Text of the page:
This long sinuous feature extends about 48 km across Oceanus Procellarum. What is this strange feature consisting of ridges and elliptical and curved pits? Perhaps it was originally formed as a lava tube?
Caused by an eruption of basaltic lava, lava tubes form as flowing lava cools and crusts; the crust insulates the flowing lava allowing hot to flow for great distances. After some time, perhaps due to seismic events or an impact event, lava tubes can succumb to gravitational collapse. As a consequence, a chain of pits can form along the tube. The large irregularly shaped crater-like formation at the upper left of the image is potentially the source vent for the lava flow. If there are lava tubes at Gruithuisen K, they could be as wide as 500 meters!
Because the lunar surface experiences major temperature fluctuations, cosmic radiation, and meteorite impacts, some researchers have proposed that habitats be set up inside sublunarean voids to protect people and equipment from these hazards! Check out the close-up of this spectacular landform!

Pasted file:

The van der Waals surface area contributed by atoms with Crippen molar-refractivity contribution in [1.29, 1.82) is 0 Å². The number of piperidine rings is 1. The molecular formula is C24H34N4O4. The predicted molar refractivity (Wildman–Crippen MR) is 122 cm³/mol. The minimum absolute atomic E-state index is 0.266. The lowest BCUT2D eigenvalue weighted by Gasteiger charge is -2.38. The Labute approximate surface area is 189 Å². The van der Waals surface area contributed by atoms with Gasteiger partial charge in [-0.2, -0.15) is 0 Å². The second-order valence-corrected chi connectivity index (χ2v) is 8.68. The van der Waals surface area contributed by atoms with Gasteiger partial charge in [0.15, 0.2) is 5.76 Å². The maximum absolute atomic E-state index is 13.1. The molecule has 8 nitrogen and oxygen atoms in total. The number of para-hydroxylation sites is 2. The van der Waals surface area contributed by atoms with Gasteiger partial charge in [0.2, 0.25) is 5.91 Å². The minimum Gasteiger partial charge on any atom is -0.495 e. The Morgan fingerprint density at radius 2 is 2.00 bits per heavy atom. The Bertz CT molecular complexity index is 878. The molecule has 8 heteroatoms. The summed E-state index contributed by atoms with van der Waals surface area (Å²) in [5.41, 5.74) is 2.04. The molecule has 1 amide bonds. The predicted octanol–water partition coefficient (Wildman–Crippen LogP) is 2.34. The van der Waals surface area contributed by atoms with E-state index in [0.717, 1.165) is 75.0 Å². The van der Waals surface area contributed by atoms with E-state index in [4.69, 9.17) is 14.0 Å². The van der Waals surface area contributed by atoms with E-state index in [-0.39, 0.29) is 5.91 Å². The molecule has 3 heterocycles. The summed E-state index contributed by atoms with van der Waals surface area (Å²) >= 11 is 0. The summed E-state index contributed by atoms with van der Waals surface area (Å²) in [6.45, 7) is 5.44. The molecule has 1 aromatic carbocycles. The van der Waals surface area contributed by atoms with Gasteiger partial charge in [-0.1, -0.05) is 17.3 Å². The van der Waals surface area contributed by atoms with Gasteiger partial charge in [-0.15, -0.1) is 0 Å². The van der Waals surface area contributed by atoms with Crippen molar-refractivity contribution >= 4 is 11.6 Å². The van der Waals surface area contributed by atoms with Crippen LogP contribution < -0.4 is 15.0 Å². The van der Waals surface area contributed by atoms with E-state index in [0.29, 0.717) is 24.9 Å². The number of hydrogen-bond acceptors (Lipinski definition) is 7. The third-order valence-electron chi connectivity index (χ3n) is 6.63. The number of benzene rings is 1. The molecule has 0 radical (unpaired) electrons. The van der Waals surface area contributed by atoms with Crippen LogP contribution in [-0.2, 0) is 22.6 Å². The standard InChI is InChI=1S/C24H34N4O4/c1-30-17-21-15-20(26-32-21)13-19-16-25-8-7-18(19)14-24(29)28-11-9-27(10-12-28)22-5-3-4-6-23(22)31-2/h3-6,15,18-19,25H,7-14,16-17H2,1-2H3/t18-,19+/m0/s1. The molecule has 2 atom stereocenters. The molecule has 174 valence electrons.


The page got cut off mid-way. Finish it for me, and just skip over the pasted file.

Is this feature at Gruithuisen just a chain of collapsed lava tubes? Or is there something else going on here?
There is something distinctive about the topography across the sinuous chain of pits! Drawing a profile across some parts of the feature shows a classic collapsed pit structure, a dip in elevation like a bowl with no raised rim. However, drawing across another part of the feature, in what otherwise would also appear to be a collapsed pit, appears to have a raised rim. Perhaps a levee indicative of a channelized flow...
Zoom in and out of the Gruithuisen feature below!
Learn more about lava tubes!
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GRUITHSNLOD: Collapsed Lava Tube near Gruithuisen K low-Sun controlled NAC mosaic (D)
Interested in learning more about controlled mosaics? Check out Feature Mosaics: Behind the Seams
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